Building a custom home is a great experience. But sticking within your budget can be difficult. When figuring out how much your new home is going to cost, you usually have to think in terms of square footage. But there are ways to increase your square footage and still save. For example, building up by adding a second story on the house is less expensive than building out, because that’s less area that will need a foundation and roof coverage. I started this blog to help you find ways to get the space that you need in your custom home, without having to spend more than you can afford. Building my custom home was the best money I ever spent, and I’m happy to help you learn how to get the custom home you want.
If you've seen any of the popular home improvement shows on television, you've likely seen homeowners or even contractors demolishing walls with a sledgehammer. This makes for dramatic TV, but it isn't the most efficient—or safest—way to demolish an interior wall. To get through an interior wall demolition without making a giant mess or getting hurt, follow these simple steps.
1. Determine if the wall can be safely demolished.
You can't just go through your house randomly demolishing walls without risking structural damage. Certain interior walls may be load bearing, in which case they can't be removed.
Before you demolish a wall, consult with a structural engineer to find out whether or not it's load bearing. If it is, the wall will have to stay.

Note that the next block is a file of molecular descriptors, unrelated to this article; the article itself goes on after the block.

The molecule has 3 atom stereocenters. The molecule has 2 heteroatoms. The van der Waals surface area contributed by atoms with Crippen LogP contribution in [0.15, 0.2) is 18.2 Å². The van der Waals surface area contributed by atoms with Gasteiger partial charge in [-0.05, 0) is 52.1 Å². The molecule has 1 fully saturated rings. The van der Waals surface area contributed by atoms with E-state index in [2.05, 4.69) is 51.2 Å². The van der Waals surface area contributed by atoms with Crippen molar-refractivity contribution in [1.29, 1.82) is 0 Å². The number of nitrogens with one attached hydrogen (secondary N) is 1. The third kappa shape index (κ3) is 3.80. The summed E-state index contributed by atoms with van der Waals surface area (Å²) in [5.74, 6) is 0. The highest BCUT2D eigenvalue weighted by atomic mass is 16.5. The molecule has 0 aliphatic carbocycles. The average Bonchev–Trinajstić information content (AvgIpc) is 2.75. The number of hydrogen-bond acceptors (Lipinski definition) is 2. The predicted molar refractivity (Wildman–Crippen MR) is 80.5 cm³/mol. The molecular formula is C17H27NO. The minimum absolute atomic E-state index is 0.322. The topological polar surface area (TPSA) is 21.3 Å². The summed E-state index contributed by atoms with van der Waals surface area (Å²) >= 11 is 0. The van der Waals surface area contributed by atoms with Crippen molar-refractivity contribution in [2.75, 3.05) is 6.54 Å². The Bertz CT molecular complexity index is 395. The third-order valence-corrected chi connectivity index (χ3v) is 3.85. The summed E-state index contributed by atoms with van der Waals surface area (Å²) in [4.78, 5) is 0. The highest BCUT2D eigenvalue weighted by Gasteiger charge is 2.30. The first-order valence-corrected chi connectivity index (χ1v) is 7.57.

2. Gather your tools.
For an interior wall demolition, you'll need:
3. Turn off the power. Your goal will be to avoid cutting through any electrical wires, but to be on the safe side, turn off the power to the room. You can plug in your saw with an extension cord leading to another room. If you do inadvertently hit a wire, it will be a problem but not a disaster.
4. Locate the studs. Use a pencil to mark where the wall studs are behind the wallboard. This will allow you to avoid cutting into them, as well as make a neat straight line when you saw.
5. Score down the stud line. Go over your pencil marks with a carpet knife or other blade. This will allow your saw to quickly and easily get purchase on the wallboard when you start sawing.
6. Begin sawing. Follow manufacturer's instructions and use the saw to cut down along the side of the wall stud. The stud will provide a straight line to gently push the blade along the edge, so you'll end up with a nice neat cut.
7. Score along the floor line. Repeat step five, only this time use the floor as your guide to score a straight line across.
8. Repeat step six, but this time, you'll be moving along the floor line.
9. Repeat steps five and six for the left side of the wall you're removing.
10. Repeat steps five and six along the top of the wall section, along the ceiling line.
11. Gently pull the wallboard out. Allow the wall to fall down onto the plastic tarp. Use your carpet knife to cut into smaller pieces and dispose of inside plastic trash bags.
This method of demolishing an interior wall isn't exciting like you've probably seen on TV, but it is safe and practical.Share
13 February 2017